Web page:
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Boosting VET Completion Rates to Support the National Skills Agreement

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national skills agreement

The Australian Minister for Skills and Training, Brendan O’Connor, has outlined his plans to improve completion rates for Vocational Education and Training (VET) as part of the upcoming National Skills Agreement. O’Connor, alongside state and territory ministers, will look to implement various solutions to help address the low completion rate, which has remained around 50% for nearly a decade.

Improving VET Completion Rates Through The National Skills Agreement

During a recent speech in South Australia, O’Connor noted that the government would seek input from stakeholders on how best to improve completion rates. The minister stressed the need to invest in areas of existing and emerging demand, which could help people see a clear connection between their training and the job market. He also emphasised the importance of greater collaboration between industry and training providers, such as TAFEs, to increase the likelihood of finishing an apprenticeship.

Given the ongoing skills shortage in Australia, improving VET completion rates has become a national priority. It is hoped that the upcoming National Skills Agreement will provide a framework for addressing this issue and that the various proposed solutions will help create a more robust VET system. As the government continues to work towards its goal of a more skilled workforce, it is clear that improving VET completion rates will be a critical step in achieving this aim.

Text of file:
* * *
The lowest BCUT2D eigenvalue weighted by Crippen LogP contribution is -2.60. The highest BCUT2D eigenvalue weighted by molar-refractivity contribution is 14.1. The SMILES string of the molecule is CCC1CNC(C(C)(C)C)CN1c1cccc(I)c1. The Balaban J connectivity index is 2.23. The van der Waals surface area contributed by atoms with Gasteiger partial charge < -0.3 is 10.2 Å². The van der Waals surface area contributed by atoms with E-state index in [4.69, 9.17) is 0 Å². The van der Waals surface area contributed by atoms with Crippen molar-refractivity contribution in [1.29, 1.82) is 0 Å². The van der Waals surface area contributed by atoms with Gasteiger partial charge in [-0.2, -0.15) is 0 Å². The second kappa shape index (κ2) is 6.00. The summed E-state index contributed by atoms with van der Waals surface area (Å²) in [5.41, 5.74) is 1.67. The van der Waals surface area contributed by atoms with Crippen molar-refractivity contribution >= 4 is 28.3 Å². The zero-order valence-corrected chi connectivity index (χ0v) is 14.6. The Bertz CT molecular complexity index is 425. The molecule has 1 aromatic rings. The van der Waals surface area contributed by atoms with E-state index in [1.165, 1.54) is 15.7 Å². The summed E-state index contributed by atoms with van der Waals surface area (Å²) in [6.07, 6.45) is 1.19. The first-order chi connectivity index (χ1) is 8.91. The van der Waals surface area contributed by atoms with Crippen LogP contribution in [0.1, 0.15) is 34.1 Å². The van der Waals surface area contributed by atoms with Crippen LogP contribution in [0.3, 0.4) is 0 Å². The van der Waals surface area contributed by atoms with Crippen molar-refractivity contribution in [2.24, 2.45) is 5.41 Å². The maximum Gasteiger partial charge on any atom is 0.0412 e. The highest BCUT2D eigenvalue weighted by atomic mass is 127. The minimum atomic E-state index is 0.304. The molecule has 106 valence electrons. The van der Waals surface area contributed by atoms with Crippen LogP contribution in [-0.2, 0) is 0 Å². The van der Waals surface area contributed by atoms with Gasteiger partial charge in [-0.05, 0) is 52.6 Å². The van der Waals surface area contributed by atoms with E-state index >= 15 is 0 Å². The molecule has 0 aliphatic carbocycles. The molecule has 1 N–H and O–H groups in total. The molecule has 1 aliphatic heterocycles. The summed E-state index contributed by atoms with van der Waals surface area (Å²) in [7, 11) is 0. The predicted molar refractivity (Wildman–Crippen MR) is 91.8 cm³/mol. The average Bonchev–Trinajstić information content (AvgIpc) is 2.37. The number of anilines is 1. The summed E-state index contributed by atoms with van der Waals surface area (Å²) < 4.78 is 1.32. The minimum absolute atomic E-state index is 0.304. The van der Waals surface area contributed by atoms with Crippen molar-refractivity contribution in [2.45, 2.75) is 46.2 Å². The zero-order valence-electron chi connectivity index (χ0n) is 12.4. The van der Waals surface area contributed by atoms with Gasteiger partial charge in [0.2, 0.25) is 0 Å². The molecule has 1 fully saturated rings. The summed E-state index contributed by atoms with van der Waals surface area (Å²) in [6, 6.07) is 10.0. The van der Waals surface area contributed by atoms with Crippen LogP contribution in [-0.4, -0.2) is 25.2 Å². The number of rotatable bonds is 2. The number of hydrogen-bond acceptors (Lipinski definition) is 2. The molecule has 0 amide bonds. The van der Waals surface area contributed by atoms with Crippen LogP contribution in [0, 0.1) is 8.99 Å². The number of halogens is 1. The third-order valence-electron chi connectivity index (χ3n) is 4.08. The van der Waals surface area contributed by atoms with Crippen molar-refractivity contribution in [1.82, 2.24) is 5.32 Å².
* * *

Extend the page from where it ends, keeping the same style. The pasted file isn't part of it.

NCVER Research: Evaluating Machine Learning for Projecting Completion Rates for VET Programs

NCVER recently released the report titled “Evaluating machine learning for projecting completion rates for VET programs”, which explores the potential of using machine learning algorithms to predict completion rates of vocational education and training (VET) programs in Australia. The study evaluates the performance of four different machine learning models, comparing them to a traditional statistical model, and finds that the machine learning models outperformed the traditional model in predicting completion rates. The report concludes that machine learning algorithms can provide more accurate and timely completion rate projections for VET programs, which can help institutions make informed decisions about program design and resource allocation.

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